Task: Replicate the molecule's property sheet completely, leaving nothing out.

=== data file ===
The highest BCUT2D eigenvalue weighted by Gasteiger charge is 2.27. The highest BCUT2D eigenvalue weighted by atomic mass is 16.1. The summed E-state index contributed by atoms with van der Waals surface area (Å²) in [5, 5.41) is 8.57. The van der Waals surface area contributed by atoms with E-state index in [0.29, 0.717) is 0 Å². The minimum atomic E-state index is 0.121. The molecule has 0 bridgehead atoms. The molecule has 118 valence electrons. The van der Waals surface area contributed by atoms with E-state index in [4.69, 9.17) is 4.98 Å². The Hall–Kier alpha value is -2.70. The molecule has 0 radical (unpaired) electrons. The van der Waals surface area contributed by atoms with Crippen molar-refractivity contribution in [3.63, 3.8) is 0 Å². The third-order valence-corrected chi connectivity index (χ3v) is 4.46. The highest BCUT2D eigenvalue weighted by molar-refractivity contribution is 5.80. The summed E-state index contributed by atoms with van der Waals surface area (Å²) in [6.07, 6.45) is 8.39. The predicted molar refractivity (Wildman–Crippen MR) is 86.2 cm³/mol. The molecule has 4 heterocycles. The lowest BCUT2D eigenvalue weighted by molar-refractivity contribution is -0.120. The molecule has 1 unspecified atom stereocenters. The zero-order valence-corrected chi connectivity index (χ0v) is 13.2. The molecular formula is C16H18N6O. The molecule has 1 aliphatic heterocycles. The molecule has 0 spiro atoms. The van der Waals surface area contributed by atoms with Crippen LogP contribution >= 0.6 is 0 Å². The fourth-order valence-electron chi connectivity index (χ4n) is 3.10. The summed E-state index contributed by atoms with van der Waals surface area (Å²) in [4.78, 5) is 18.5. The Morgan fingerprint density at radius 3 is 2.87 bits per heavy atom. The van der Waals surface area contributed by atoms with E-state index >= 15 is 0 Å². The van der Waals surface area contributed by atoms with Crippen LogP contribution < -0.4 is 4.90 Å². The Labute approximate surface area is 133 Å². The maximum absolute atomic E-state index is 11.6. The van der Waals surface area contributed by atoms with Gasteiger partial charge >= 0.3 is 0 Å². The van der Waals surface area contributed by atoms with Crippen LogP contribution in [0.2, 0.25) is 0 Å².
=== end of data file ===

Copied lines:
The highest BCUT2D eigenvalue weighted by Gasteiger charge is 2.27. The highest BCUT2D eigenvalue weighted by atomic mass is 16.1. The summed E-state index contributed by atoms with van der Waals surface area (Å²) in [5, 5.41) is 8.57. The van der Waals surface area contributed by atoms with E-state index in [0.29, 0.717) is 0 Å². The minimum atomic E-state index is 0.121. The molecule has 0 bridgehead atoms. The molecule has 118 valence electrons. The van der Waals surface area contributed by atoms with E-state index in [4.69, 9.17) is 4.98 Å². The Hall–Kier alpha value is -2.70. The molecule has 0 radical (unpaired) electrons. The van der Waals surface area contributed by atoms with Crippen molar-refractivity contribution in [3.63, 3.8) is 0 Å². The third-order valence-corrected chi connectivity index (χ3v) is 4.46. The highest BCUT2D eigenvalue weighted by molar-refractivity contribution is 5.80. The summed E-state index contributed by atoms with van der Waals surface area (Å²) in [6.07, 6.45) is 8.39. The predicted molar refractivity (Wildman–Crippen MR) is 86.2 cm³/mol. The molecule has 4 heterocycles. The lowest BCUT2D eigenvalue weighted by molar-refractivity contribution is -0.120. The molecule has 1 unspecified atom stereocenters. The zero-order valence-corrected chi connectivity index (χ0v) is 13.2. The molecular formula is C16H18N6O. The molecule has 1 aliphatic heterocycles. The molecule has 0 spiro atoms. The van der Waals surface area contributed by atoms with Crippen LogP contribution >= 0.6 is 0 Å². The fourth-order valence-electron chi connectivity index (χ4n) is 3.10. The summed E-state index contributed by atoms with van der Waals surface area (Å²) in [4.78, 5) is 18.5. The Morgan fingerprint density at radius 3 is 2.87 bits per heavy atom. The van der Waals surface area contributed by atoms with E-state index >= 15 is 0 Å². The van der Waals surface area contributed by atoms with Crippen LogP contribution < -0.4 is 4.90 Å². The Labute approximate surface area is 133 Å². The maximum absolute atomic E-state index is 11.6. The van der Waals surface area contributed by atoms with Gasteiger partial charge >= 0.3 is 0 Å². The van der Waals surface area contributed by atoms with Crippen LogP contribution in [0.2, 0.25) is 0 Å².